Comprehensive Mobility Plan: RWAs push for last-mile connectivity, skywalks and EV charging points    

The consultative meeting was called by CUMTA to discuss RWAs role in facilitating door-to-door survey for the mobility plan for Chennai

Resident Welfare Associations (RWAs) from Chennai and its suburban areas made some pertinent observations and suggestions regarding public transport and commuting in the city during the consultative meeting arranged by the Chennai Unified Metropolitan Transport Authority (CUMTA) late last month to discuss the Comprehensive Mobility Plan. These included — smooth access to railway stations and bus stops through walkways and skywalks; ample parking areas that are accessible to all including persons with disabilities; electronic display boards on buses; last-mile connectivity; EV charging points for commuters and much more.        

In my capacity as Secretary of the Alliance of Residents Welfare Associations (AoRWA) and Convener of the Perambur Neighborhood Development Forum, I managed to coordinate the arrangements for the meeting with Arun Balaji from CUMTA. The meeting was attended by members of AoRWA, who represented the different Federations of Residents Welfare Associations across the city.

Well-known civic and social activists such as Kamakshi Subramaniam from SPARK; Santhanam Meenakshi Sundaram; Neelakannan, General Secretary, AoRWA; JMS Nagarjunan, Dayanand Krishnan and Ezhisaivani representing Chitlapakkam Rising, Geetha Ganesh of AGS Colony Velachery Residents Welfare Association; S M Govindarajan from Federation of Tambaram Residents Welfare Association; Ramakrishnan from Federation of Adyar Residents Welfare Association, Ramesh from Thiru Vi Ka Nagar Residents Welfare Association and others participated in the meeting to discuss the mobility plan, which lasted over one and half hours.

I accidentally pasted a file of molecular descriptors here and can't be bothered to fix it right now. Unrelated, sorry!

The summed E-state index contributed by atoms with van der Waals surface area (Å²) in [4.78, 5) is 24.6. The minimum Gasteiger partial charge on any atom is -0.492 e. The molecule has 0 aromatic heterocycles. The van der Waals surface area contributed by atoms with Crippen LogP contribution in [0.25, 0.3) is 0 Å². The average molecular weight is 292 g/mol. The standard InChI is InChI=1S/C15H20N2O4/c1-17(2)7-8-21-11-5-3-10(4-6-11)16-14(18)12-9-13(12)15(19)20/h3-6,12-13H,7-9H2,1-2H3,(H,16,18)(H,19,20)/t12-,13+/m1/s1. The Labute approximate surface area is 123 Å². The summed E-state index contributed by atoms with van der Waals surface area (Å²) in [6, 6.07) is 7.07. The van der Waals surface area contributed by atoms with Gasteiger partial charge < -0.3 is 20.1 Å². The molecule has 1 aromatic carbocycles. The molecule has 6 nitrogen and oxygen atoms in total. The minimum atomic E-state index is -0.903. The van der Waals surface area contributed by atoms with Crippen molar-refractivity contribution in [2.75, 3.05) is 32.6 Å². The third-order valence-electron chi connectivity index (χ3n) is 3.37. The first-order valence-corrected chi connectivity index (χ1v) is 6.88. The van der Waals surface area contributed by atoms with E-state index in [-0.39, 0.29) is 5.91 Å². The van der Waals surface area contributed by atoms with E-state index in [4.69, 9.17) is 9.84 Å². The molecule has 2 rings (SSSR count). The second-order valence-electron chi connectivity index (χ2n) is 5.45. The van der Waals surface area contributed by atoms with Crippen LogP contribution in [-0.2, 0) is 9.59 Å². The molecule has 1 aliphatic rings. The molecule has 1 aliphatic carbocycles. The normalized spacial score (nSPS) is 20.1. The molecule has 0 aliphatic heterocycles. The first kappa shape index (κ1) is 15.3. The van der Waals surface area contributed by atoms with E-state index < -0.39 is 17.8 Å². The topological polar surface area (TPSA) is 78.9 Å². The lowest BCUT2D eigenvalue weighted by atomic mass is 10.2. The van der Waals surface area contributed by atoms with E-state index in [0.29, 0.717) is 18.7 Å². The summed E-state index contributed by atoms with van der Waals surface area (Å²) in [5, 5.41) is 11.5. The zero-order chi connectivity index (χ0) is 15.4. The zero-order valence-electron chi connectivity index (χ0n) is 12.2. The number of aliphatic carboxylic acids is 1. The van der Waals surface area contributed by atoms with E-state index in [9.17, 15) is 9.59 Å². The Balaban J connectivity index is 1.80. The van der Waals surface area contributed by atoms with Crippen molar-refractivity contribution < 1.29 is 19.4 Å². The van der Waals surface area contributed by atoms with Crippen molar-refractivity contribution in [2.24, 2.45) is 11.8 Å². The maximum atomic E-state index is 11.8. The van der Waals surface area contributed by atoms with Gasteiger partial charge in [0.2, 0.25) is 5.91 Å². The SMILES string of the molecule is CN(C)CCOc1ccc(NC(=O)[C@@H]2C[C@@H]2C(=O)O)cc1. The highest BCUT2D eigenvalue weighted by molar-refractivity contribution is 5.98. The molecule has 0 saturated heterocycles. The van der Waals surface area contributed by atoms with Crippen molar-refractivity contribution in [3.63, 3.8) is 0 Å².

Agenda for the meeting

The core agenda for the meeting was to discuss the Comprehensive Mobility Plan and offer suggestions on how the RWAs can help in facilitating the door-to-door surveys. We have shared our views and it was agreed that we will be extending our total cooperation. Though the meeting was not meant for any grievance redressal, I. Jeyakumar, Special Officer, CUMTA, was kind enough to listen to what everyone had to say.

Here are the suggestions that we want to present to CUMTA on behalf of the members of AoRWA:

  • Ensure smooth transfer from one mode of transport to another. Bus stops, railway stations, Metro Rail, Metro Lite, auto stands and parking facilities must be linked properly. Provide easy access with walkways, subways or skywalks wherever needed. At the MGR Central Railway Station, people are forced to walk across the road amid heavy traffic. We are thankful that authorities have learnt from past mistakes, as is evident at Perambur, where one of the entries to the Metro station is going to be within the railway premises.
  • Ease of transfer with proper display boards and directions can help address this issue. For example, in Perambur, there are three to four bus stops near the railway station and a passenger may find it difficult to board the bus because each stop is located in a different direction and the bus routes are entirely different. Provide electronic display boards in every bus shelter with the details of the bus numbers, bus routes, and bus timings.